Martin A. Ryerson

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Martin A. Ryerson
Martin A. Ryerson.jpg
Born Martin Antoine Ryerson
1856
Michigan, U.S.
Died August 11, 1932
Lake Geneva, Wisconsin, U.S.
Cause of death arthritis
Resting place Graceland Cemetery
Residence 4851 South Drexel Boulevard, Chicago, Illinois, U.S.
Bonnie Brae, Lake Geneva, Wisconsin, U.S.
Alma mater Harvard Law School
Net worth $5 million[1]
Spouse(s) Carrie Ryerson
Parent(s) Martin L. Ryerson
Mary Ann Campau
Relatives Louis Campau (maternal uncle)

Martin A. Ryerson (1856-1932) was an American, lawyer, businessman, philanthropist and art collector. Heir to a considerable fortune, he was a lumber manufacturer and corporate director. He became the richest man in Chicago by the age of 36. A long-time trustee of the University of Chicago, he made large charitable contributions for the construction of buildings on campus. He bequeathed his extensive art collection to the Art Institute of Chicago.

Early life[edit]

Martin A. Ryerson was born in 1856 in Michigan.[2][3] His father, Martin L. Ryerson, was a lumber baron in Michigan forests who invested in real estate in Downtown Chicago.[3] His mother, Mary Ann Campau, was the niece of Louis Campau, the founder of Grand Rapids, Michigan[3] and member of the Detroit's Campau family.

Ryerson grew up in Chicago.[3] He was educated in Paris and Geneva.[2] He graduated from the Harvard Law School in 1878.[2][4]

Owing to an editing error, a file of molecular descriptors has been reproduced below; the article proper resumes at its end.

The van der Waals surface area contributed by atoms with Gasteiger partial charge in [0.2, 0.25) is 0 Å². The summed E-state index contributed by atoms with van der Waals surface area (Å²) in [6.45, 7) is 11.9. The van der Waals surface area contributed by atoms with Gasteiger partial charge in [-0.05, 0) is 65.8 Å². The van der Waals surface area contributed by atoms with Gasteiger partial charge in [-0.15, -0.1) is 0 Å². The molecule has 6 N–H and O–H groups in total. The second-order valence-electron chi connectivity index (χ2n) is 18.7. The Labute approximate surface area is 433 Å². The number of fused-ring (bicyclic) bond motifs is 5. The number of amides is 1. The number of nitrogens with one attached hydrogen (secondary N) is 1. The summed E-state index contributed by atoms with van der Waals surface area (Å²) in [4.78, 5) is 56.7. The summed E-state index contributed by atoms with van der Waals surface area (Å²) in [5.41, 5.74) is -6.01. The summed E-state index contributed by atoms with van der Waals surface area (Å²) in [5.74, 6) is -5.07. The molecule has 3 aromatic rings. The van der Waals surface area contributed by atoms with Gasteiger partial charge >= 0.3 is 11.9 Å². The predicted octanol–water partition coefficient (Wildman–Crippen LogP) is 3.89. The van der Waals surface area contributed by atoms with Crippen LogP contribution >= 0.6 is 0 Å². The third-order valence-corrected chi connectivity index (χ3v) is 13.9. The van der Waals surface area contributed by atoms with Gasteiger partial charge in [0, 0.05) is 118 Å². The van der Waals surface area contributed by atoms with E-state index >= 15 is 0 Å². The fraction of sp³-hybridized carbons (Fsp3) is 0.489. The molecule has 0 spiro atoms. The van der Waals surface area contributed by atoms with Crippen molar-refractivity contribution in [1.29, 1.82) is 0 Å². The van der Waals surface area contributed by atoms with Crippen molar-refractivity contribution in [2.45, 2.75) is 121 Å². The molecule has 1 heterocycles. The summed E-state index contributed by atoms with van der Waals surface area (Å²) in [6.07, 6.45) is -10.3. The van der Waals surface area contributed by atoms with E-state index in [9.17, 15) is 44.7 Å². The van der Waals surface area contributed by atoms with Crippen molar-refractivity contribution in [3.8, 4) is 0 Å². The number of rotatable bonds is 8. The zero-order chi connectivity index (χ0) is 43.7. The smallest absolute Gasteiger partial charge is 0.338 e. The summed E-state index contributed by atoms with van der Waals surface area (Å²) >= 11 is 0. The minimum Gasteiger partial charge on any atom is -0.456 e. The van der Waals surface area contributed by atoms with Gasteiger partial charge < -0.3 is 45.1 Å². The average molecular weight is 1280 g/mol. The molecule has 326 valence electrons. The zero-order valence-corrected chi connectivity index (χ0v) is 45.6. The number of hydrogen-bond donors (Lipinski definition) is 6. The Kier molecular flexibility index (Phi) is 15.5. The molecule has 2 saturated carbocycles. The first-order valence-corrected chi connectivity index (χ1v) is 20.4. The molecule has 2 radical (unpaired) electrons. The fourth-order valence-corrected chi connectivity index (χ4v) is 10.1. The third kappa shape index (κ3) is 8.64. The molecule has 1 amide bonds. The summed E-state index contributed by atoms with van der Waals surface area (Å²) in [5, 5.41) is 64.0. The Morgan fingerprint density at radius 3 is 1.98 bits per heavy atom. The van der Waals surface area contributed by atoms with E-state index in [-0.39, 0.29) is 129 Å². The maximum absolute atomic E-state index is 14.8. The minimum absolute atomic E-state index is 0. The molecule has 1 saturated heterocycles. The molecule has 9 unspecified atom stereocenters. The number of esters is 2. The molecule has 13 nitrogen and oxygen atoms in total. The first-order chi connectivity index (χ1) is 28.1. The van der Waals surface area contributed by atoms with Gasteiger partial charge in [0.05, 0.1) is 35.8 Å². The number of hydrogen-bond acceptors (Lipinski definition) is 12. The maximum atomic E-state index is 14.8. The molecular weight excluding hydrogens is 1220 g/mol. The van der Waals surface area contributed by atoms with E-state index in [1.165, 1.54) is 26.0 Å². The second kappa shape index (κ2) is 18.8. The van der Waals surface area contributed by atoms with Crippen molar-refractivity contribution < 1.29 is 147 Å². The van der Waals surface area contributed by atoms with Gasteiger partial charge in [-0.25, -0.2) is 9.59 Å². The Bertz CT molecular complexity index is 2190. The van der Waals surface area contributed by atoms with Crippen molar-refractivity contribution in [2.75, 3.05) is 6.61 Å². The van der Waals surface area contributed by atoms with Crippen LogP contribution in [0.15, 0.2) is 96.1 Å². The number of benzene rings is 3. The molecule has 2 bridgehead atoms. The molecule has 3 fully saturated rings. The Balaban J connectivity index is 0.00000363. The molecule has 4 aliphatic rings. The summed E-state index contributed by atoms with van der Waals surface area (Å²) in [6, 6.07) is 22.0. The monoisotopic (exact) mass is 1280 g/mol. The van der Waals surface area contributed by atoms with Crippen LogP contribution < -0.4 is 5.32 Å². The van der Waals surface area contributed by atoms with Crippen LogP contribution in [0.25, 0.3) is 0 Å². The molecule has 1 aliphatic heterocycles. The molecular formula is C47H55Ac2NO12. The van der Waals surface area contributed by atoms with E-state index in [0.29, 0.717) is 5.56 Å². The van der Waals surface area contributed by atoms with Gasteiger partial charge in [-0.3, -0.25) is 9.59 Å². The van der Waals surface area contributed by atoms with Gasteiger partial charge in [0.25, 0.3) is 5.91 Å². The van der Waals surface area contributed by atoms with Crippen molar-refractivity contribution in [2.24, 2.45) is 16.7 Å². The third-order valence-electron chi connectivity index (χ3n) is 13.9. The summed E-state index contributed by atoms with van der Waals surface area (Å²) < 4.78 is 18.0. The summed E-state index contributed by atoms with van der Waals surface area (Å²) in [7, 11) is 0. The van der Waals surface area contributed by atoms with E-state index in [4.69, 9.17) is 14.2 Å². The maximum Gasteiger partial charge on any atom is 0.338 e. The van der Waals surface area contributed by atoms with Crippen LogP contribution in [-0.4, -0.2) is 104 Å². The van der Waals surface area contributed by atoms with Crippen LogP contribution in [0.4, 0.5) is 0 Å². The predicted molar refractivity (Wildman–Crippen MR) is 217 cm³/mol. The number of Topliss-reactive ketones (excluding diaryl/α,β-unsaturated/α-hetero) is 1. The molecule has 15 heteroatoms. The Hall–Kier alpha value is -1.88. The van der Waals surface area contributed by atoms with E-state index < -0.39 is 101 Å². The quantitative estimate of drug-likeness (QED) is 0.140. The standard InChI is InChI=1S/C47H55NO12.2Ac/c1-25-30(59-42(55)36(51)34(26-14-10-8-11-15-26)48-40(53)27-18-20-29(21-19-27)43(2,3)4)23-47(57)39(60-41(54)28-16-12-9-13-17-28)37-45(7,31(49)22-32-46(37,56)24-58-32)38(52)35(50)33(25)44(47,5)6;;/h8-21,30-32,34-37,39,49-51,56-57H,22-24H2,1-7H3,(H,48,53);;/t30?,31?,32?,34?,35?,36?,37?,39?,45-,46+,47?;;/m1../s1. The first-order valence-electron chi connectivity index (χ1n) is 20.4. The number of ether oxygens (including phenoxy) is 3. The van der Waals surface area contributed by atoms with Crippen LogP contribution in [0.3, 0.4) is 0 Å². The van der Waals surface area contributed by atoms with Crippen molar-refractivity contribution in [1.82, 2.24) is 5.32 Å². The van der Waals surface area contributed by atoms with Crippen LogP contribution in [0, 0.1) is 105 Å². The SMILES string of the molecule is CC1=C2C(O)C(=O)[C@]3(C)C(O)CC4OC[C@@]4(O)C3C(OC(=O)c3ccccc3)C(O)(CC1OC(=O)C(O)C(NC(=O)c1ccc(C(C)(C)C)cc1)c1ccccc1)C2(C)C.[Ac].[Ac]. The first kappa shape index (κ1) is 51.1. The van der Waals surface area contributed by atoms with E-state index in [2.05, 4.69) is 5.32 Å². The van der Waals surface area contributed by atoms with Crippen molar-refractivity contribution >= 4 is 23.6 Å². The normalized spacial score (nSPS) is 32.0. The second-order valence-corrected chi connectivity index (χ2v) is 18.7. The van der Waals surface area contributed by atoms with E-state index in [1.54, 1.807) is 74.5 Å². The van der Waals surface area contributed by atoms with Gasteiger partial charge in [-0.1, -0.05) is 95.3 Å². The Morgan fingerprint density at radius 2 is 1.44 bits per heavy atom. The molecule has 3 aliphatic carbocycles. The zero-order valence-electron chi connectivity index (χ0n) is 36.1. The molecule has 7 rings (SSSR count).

Career[edit]

Ryerson started his career as a lawyer. In 1880, he joined the family business, working for his father, who owned the only remaining lumberyard in Chicago in the aftermath of the Great Chicago Fire of 1871.[5] As a lumber manufacturer,[6] Ryerson was Chicago's richest man by the age of thirty-six.[5]

Ryerson served on the Boards of Directors of the Continental Illinois National Bank and Trust Company,[7] Northern Trust, and the Elgin National Watch Company.[8]

Philanthropy[edit]

Ryerson served as the President of the Board of Trustees of the University of Chicago from 1892 to 1922.[2] He donated over $2 million to the university, including $350,000 for the construction of the Ryerson Physical Laboratory and $25,000 for the establishment of the Harper Memorial Library on campus.[2] Additionally, he endowed the Martin A. Ryerson Distinguished Service Professorship in 1925.[2]

Ryerson served on the Board of Trustees of the Rockefeller Foundation.[8] He served as honorary President of the Art Institute of Chicago.[6] He also served as the Vice President of the Field Columbian Museum from 1894.[2] He donated $300,000 to build the Ryerson Library in Grand Rapids, Michigan.[3]

Art collection[edit]

Ryerson maintained an art collection.[2] He was the owner of five paintings by Pierre-Auguste Renoir and sixteen paintings by Claude Monet.[2] He also collected paintings by Old Masters.[2]

Personal life[edit]

With his wife Carrie,[9] Ryerson resided at 4851 South Drexel Boulevard in Chicago.[2] They summered at Bonnie Brae,[5] an estate in Lake Geneva, Wisconsin.[6] Ryerson was a member of the Lake Geneva Yacht Club, where the Martin A. Ryerson Trophy is named in his honor.[4]